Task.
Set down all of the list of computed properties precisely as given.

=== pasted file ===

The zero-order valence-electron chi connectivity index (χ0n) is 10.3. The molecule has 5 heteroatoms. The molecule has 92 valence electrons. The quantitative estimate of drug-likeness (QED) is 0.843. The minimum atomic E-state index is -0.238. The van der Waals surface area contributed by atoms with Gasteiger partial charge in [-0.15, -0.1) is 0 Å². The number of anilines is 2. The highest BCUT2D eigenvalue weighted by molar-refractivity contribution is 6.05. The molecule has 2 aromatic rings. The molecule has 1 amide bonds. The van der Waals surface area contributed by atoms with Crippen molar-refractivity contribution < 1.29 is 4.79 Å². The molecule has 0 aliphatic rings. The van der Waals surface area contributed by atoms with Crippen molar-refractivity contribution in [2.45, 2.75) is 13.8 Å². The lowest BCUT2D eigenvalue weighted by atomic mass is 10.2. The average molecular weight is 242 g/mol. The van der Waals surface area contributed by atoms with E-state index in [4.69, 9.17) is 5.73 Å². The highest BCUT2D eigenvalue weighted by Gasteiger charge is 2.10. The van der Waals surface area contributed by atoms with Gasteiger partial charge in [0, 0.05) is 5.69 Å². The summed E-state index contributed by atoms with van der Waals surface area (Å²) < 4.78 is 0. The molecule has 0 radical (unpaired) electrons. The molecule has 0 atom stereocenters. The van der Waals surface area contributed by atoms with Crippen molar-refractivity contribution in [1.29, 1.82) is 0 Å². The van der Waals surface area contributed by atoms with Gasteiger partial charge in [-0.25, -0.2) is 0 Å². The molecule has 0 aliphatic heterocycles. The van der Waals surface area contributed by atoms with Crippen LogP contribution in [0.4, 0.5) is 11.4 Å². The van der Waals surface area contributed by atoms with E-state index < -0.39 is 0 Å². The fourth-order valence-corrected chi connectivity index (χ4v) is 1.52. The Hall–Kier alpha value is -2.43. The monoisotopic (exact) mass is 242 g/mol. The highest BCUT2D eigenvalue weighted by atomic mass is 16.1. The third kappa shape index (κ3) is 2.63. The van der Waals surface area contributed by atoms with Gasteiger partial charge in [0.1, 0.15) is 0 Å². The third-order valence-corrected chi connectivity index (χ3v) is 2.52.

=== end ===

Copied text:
The zero-order valence-electron chi connectivity index (χ0n) is 10.3. The molecule has 5 heteroatoms. The molecule has 92 valence electrons. The quantitative estimate of drug-likeness (QED) is 0.843. The minimum atomic E-state index is -0.238. The van der Waals surface area contributed by atoms with Gasteiger partial charge in [-0.15, -0.1) is 0 Å². The number of anilines is 2. The highest BCUT2D eigenvalue weighted by molar-refractivity contribution is 6.05. The molecule has 2 aromatic rings. The molecule has 1 amide bonds. The van der Waals surface area contributed by atoms with Crippen molar-refractivity contribution < 1.29 is 4.79 Å². The molecule has 0 aliphatic rings. The van der Waals surface area contributed by atoms with Crippen molar-refractivity contribution in [2.45, 2.75) is 13.8 Å². The lowest BCUT2D eigenvalue weighted by atomic mass is 10.2. The average molecular weight is 242 g/mol. The van der Waals surface area contributed by atoms with E-state index in [4.69, 9.17) is 5.73 Å². The highest BCUT2D eigenvalue weighted by Gasteiger charge is 2.10. The van der Waals surface area contributed by atoms with Gasteiger partial charge in [0, 0.05) is 5.69 Å². The summed E-state index contributed by atoms with van der Waals surface area (Å²) < 4.78 is 0. The molecule has 0 radical (unpaired) electrons. The molecule has 0 atom stereocenters. The van der Waals surface area contributed by atoms with Crippen molar-refractivity contribution in [1.29, 1.82) is 0 Å². The van der Waals surface area contributed by atoms with Gasteiger partial charge in [-0.25, -0.2) is 0 Å². The molecule has 0 aliphatic heterocycles. The van der Waals surface area contributed by atoms with Crippen LogP contribution in [0.4, 0.5) is 11.4 Å². The van der Waals surface area contributed by atoms with E-state index < -0.39 is 0 Å². The fourth-order valence-corrected chi connectivity index (χ4v) is 1.52. The Hall–Kier alpha value is -2.43. The monoisotopic (exact) mass is 242 g/mol. The highest BCUT2D eigenvalue weighted by atomic mass is 16.1. The third kappa shape index (κ3) is 2.63. The van der Waals surface area contributed by atoms with Gasteiger partial charge in [0.1, 0.15) is 0 Å². The third-order valence-corrected chi connectivity index (χ3v) is 2.52.